Herald Journal - Enterprise Dispatch - Delano Herald Journal
What happens to all those suitcases?

October 20, 2008

By Jen Bakken
Staff Writer

Suitcases. They come in many brands, colors, and sizes.

For Jim Herzog of Delano, it’s not the color, size, or outward appearance of the suitcases that is important – it’s what’s inside them and where they go.

Herzog packs each suitcase with up to 50 pounds of much needed medical supplies, donated by major hospitals, for trips to Bosnia, and those suitcases don’t come back.

“I don’t even know where the suitcases come from,” said Jim Herzog. “They are all donated, and with word of mouth. Sometimes I’ll come home and there’s three or four suitcases at my garage door.”

Once in a while, Herzog has some very nice suitcases donated, and said sometimes they still have the price tags on them.

“I don’t know why people sometimes give away such beautiful suitcases,” he said with a laugh. “But, I have never had to buy any.”

Between October and November, two groups will travel to Medjuguorje, Bonia, with the help of Herzog. Each person is allowed two suitcases, one of which will be packed full of donated medical supplies. The suitcases then remain in Bosnia.

While Herzog prepares for his 13th trip to Bosnia, he remembers many of those who have traveled with him over the years – people from all around the United States.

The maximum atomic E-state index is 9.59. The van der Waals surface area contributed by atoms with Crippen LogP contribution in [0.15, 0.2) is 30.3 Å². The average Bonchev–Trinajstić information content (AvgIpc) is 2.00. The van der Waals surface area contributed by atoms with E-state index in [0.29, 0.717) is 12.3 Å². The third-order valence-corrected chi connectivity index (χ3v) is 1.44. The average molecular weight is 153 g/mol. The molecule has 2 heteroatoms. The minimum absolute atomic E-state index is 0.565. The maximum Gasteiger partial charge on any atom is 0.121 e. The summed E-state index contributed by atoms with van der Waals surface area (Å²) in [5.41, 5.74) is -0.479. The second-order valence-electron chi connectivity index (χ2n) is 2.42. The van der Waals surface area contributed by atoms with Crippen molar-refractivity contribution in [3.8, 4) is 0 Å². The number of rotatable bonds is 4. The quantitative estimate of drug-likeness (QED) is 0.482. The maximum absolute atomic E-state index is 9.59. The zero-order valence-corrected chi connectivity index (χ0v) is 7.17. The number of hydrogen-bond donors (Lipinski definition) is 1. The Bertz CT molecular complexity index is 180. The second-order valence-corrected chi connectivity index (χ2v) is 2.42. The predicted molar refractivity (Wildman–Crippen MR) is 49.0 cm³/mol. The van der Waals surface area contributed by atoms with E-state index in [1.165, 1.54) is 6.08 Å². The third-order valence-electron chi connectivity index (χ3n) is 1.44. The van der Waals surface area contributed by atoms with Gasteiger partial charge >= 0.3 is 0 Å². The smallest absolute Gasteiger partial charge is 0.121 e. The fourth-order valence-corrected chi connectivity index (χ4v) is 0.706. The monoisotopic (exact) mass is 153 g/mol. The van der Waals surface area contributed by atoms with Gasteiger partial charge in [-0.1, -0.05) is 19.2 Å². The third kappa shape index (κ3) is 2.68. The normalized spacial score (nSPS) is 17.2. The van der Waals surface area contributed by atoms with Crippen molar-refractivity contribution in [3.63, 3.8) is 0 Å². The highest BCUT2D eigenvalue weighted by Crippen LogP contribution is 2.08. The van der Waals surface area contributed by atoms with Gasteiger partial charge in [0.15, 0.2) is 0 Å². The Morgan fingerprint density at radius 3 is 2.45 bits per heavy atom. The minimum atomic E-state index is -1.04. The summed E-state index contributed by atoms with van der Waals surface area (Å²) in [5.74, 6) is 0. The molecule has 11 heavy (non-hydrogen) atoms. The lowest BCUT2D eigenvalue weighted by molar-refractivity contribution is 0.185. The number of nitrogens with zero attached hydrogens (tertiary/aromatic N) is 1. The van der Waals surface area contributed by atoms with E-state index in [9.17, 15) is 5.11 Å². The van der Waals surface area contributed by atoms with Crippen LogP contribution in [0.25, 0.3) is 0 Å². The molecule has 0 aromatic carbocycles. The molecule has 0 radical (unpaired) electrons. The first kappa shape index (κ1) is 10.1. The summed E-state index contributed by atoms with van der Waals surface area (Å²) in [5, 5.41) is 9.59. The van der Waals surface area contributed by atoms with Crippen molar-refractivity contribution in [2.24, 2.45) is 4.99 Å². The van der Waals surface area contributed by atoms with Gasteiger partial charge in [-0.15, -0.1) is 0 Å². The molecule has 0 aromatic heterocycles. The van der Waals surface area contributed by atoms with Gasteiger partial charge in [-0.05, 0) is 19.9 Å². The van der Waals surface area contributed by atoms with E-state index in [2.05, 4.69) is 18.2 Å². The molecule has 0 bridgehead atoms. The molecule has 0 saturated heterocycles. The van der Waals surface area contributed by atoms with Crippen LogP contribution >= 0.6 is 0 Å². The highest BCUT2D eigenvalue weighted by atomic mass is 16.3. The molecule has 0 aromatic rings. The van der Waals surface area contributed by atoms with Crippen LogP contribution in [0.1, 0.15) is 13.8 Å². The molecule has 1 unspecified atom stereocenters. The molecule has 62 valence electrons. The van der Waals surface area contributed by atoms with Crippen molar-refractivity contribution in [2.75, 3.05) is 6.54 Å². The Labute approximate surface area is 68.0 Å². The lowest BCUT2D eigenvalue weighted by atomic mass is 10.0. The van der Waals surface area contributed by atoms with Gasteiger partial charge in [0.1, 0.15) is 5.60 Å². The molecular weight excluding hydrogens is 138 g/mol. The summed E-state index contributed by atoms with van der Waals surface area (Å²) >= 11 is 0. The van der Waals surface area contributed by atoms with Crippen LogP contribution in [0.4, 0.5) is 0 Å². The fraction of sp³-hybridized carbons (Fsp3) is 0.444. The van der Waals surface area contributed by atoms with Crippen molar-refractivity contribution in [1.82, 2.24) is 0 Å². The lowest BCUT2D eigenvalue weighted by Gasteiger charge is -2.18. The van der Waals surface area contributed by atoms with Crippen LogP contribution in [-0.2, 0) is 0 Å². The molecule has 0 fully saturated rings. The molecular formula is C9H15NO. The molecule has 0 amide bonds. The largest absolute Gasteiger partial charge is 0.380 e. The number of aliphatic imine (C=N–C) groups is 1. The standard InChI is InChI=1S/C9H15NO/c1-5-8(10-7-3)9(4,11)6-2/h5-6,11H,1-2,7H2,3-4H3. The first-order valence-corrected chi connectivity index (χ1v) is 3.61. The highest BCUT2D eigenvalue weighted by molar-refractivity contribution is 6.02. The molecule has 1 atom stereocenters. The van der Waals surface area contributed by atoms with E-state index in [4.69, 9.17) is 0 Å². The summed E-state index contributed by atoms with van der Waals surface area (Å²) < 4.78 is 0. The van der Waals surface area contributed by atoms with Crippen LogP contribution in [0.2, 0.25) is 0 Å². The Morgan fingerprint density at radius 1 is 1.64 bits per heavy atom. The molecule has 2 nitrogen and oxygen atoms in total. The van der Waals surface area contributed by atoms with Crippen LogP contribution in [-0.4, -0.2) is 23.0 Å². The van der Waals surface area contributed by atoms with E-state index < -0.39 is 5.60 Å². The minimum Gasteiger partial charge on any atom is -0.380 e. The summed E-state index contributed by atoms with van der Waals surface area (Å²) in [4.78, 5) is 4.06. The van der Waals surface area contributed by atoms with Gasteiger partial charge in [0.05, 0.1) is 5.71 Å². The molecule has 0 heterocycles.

How did this Delano resident end up collecting suitcases and medical supplies for the people of Bosnia? If you ask him, it all began with a book.

The book was about the Virgin Mary, whom he said has continuously appeared to six Herzegovinian-Croats in Medjugorje. This small Catholic parish in Bosnia and Herzegovina consists of five villages – Medjugorje, Bijakovii, Vionica, Miletina and Surmanci.

“Since 1981, she has been appearing to these six people,” said Herzog. “And I tell you what, I believe. I believe.”

Millions of people from all over the world have come to Medjugorje for one reason – the reported daily appearances of the Blessed Virgin Mary to these six people who live there.

This is the reason Herzog first traveled there, and has continued to do so for all these years, but he has another reason – the medical supplies packed neatly into all those suitcases.

A typical trip, chaperoned by Herzog, is 11 days long. They visit the old wall in Dubrovnik, climb the mountains of Medjugorje, and visit churches, and an orphanage.

About every three weeks, Herzog picks up the donated supplies such as syringes, gloves, gowns, tape and even some medical machines.

They are taken to a warehouse (also donated) in Plymouth to be sorted and packed carefully into suitcases, not exceeding 50 pounds.

The time and mileage Herzog invests is not reimbursed, but is all well worth it in his book.

“I think people wonder where all the suitcases end up,” he said. “The purpose of the trips is the pilgrimage, and the medical supplies, well – that’s just something I do.”


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